Now if a player is not able to play five-hour matches, he can’t be a warrior.

2:41—Djokovic serves an ace. Then Nadal misses the baseline by at least six feet with a forehand. He is absolutely silent, as if taking his time to study the Mona Lisa. He does not have an audible "umph" in any of his shots. Now Djokovic takes care of another volley, followed by Nadal’s resigned stroke that sails long. Can somebody throw a towel into the ring?

The third set score finishes at 6-2. Djokovic has crawled back from the grave and is kicking dirt at Nadal.

2:43—I’m suddenly invaded by a strange Perrier commercial with a woman in a space suit. I keep thinking about Djokovic’s broken chair. If he comes back and wins do they put it in the tennis Hall-of-Fame, or auction it off on eBay to help pay for a retractable roof?

 

4th Set: Will You Fight?

2:44—Djokovic hits long and he’s genuinely upset. He’s in his zone and trying to ride it all the way back to the front. Nadal is serving and needs a hold, just to stop the Djokovic streak and hold his own serve.

2:46—Ted Robinson just called it a 600 shot point. Now they are saying it was actually 44 shots. Best rally of the match, a slugfest that either player could have won several times, but on clay takes several times to win. Djokovic wins this to put pressure on Nadal at 15-30. He’s hitting unbelievably hard and flatter. How did Andreas Seppi and Jo-Wilfried Tsonga even get a game off him? We are witnessing unprecedented baseline power.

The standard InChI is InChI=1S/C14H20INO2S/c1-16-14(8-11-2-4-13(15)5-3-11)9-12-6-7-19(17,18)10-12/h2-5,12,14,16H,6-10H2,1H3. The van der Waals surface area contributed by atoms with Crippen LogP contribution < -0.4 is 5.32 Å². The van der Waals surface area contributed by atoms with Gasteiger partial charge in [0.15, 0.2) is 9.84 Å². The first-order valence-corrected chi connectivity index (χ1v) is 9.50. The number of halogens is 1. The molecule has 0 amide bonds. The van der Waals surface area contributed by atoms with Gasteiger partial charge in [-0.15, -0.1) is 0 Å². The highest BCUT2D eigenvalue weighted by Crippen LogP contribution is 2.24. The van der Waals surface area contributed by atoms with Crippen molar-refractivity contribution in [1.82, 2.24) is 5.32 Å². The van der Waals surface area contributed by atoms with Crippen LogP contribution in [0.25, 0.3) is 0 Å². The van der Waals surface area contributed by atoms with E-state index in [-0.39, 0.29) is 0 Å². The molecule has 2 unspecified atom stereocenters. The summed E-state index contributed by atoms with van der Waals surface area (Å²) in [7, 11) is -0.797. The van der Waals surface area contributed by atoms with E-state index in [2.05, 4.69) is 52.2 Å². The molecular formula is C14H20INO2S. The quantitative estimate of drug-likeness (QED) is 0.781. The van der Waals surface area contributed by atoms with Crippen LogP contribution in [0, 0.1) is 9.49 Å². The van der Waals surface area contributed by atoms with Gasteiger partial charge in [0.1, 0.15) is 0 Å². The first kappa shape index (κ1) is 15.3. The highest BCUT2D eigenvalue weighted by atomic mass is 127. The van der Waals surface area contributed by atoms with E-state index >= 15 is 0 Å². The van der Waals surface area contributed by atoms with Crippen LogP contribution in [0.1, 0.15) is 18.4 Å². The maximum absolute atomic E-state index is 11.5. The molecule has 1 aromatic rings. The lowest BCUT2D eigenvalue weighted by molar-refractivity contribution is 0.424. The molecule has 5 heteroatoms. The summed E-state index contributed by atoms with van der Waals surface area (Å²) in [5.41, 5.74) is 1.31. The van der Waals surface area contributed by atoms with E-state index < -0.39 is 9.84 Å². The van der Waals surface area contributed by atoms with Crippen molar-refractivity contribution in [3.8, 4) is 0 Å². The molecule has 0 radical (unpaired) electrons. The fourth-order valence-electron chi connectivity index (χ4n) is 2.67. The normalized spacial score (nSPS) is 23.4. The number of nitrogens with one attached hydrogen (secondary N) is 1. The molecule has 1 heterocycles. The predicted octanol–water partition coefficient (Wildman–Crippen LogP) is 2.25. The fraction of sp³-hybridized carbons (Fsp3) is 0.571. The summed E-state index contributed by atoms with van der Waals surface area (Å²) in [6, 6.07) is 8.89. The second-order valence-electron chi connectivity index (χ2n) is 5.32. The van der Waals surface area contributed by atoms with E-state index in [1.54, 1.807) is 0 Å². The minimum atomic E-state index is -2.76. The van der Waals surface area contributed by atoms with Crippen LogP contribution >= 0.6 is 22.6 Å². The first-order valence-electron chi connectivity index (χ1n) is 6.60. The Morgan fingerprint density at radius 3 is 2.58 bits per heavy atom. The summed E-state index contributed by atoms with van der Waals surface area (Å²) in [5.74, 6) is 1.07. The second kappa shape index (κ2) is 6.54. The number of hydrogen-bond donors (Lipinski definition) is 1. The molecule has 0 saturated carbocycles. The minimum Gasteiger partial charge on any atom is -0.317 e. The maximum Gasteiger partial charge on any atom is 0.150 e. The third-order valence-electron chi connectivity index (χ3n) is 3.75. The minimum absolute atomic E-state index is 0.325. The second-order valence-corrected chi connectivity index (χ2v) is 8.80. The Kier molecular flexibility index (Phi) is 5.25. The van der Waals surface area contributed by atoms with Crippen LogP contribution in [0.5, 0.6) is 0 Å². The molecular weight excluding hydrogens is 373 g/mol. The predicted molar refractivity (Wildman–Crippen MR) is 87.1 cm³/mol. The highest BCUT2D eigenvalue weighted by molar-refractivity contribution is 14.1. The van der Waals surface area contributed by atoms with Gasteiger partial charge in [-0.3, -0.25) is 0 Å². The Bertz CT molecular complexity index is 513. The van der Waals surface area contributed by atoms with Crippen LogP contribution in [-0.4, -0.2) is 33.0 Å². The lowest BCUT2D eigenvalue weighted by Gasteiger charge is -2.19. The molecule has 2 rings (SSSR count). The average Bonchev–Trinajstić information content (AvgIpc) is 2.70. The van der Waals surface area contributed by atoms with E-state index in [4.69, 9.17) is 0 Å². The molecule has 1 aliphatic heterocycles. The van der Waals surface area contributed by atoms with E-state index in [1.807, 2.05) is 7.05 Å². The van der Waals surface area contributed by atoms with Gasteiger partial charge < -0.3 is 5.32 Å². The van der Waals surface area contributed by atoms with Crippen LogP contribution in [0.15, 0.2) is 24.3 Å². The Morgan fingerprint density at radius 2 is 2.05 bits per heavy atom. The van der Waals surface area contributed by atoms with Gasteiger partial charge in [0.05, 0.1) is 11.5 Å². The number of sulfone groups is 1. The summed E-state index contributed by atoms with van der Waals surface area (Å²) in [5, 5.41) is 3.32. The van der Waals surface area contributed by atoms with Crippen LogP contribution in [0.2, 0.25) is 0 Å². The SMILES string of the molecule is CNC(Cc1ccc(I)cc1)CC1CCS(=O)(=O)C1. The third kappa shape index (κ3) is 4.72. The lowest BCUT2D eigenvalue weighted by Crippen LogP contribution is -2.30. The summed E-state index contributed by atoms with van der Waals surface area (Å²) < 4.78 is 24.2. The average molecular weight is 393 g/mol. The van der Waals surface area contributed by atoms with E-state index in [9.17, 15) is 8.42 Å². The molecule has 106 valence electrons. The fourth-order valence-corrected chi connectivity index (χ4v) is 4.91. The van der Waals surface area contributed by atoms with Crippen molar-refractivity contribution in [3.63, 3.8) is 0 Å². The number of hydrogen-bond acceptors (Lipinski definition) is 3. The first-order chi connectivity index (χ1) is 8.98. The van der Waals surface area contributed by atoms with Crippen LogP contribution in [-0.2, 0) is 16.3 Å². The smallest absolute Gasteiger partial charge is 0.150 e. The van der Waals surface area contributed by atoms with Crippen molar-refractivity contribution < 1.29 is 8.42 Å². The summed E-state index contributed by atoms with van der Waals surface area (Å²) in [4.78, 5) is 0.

2:50—Did Djokovic just turn his ankle? He seems OK. No injuries, please...

2:54—Djokovic got the break to go up 1-0, but they are both slipping on the wet clay. Nadal doesn’t look right. His ankle sticks and almost turns when he tries to slide-stop. Djokovic finishes the quickest hold of serve since the dawn of tennis.

Mike Hewitt/Getty Images